Dynamic Neuro-Cognitive Imagery (DNI™) improves developpé performance, kinematics, and mental imagery ability in university-level dance students

Amit Abraham, Rebecca Gose, Ron Schindler, Bethany H. Nelson, Madeleine E. Hackney

Research output: Contribution to journalArticlepeer-review

10 Scopus citations

Abstract

Dance requires optimal range-of-motion and cognitive abilities. Mental imagery is a recommended, yet under-researched, training method for enhancing both of these. This study investigated the effect of Dynamic Neuro-Cognitive Imagery (DNI™) training on developpé performance (measured by gesturing ankle height and self-reported observations) and kinematics (measured by hip and pelvic range-of-motion), as well as on dance imagery abilities. Thirty-four university-level dance students (M age = 19.70 ± 1.57) were measured performing three developpé tasks (i.e., 4 repetitions, 8 consecutive seconds hold, and single repetition) at three time-points (2 × pre-, 1 × post-intervention). Data were collected using three-dimensional motion capture, mental imagery questionnaires, and subjective reports. Following the DNI™ intervention, significant increases (p < 0.01) were detected in gesturing ankle height, as well as in hip flexion and abduction range-of-motion, without significant changes in pelvic alignment. These gains were accompanied by self-reported decrease (p < 0.05) in level of difficulty experienced and significant improvements in kinesthetic (p < 0.05) and dance (p < 0.01) imagery abilities. This study provides evidence for the motor and non-motor benefits of DNI™ training in university-level dance students.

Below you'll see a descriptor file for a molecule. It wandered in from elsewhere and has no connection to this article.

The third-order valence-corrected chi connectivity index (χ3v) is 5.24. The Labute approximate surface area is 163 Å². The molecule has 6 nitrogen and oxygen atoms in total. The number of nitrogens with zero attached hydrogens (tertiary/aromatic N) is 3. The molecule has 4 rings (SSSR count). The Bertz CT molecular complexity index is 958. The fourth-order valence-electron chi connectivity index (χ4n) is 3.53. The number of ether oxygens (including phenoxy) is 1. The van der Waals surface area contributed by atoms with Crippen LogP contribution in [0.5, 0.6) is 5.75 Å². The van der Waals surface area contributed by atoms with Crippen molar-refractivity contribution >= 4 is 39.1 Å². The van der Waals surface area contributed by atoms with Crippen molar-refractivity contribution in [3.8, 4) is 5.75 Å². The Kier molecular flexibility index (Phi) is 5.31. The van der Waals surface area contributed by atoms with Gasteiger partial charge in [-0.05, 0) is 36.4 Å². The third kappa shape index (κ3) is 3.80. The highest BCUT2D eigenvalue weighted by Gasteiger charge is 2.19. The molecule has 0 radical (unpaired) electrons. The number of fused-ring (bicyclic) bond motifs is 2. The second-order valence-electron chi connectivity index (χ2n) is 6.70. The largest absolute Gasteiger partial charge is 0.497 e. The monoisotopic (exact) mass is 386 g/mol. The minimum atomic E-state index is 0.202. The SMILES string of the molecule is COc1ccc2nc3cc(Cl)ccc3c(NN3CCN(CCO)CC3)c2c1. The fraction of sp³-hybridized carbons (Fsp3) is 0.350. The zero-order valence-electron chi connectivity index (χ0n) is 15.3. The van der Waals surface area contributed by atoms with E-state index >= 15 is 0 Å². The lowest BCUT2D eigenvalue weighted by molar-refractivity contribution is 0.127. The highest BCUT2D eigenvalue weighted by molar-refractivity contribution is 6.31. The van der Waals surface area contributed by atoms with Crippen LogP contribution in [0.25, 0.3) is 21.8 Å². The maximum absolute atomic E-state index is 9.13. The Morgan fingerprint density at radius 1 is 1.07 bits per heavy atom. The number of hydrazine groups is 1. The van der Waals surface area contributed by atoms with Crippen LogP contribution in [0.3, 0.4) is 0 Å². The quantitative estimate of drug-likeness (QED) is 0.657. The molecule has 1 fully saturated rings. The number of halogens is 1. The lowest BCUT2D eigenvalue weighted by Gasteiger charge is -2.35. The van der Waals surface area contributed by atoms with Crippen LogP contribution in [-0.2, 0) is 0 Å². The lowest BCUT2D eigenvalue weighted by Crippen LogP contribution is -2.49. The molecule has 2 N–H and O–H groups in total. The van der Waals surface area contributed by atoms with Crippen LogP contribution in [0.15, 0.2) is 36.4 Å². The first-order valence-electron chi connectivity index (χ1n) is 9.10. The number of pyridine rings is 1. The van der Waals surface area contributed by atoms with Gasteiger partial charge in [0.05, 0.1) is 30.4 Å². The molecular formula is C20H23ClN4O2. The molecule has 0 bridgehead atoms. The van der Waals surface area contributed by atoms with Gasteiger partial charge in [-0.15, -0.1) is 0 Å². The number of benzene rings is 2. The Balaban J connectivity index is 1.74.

Original languageEnglish
Article number382
JournalFrontiers in Psychology
Volume10
Issue numberMAR
DOIs
StatePublished - 2019
Externally publishedYes

Keywords

  • Dance
  • Developpé
  • Dynamic neuro-cognitive imagery
  • Kinematics
  • Mental imagery
  • Range-of-motion
  • Training

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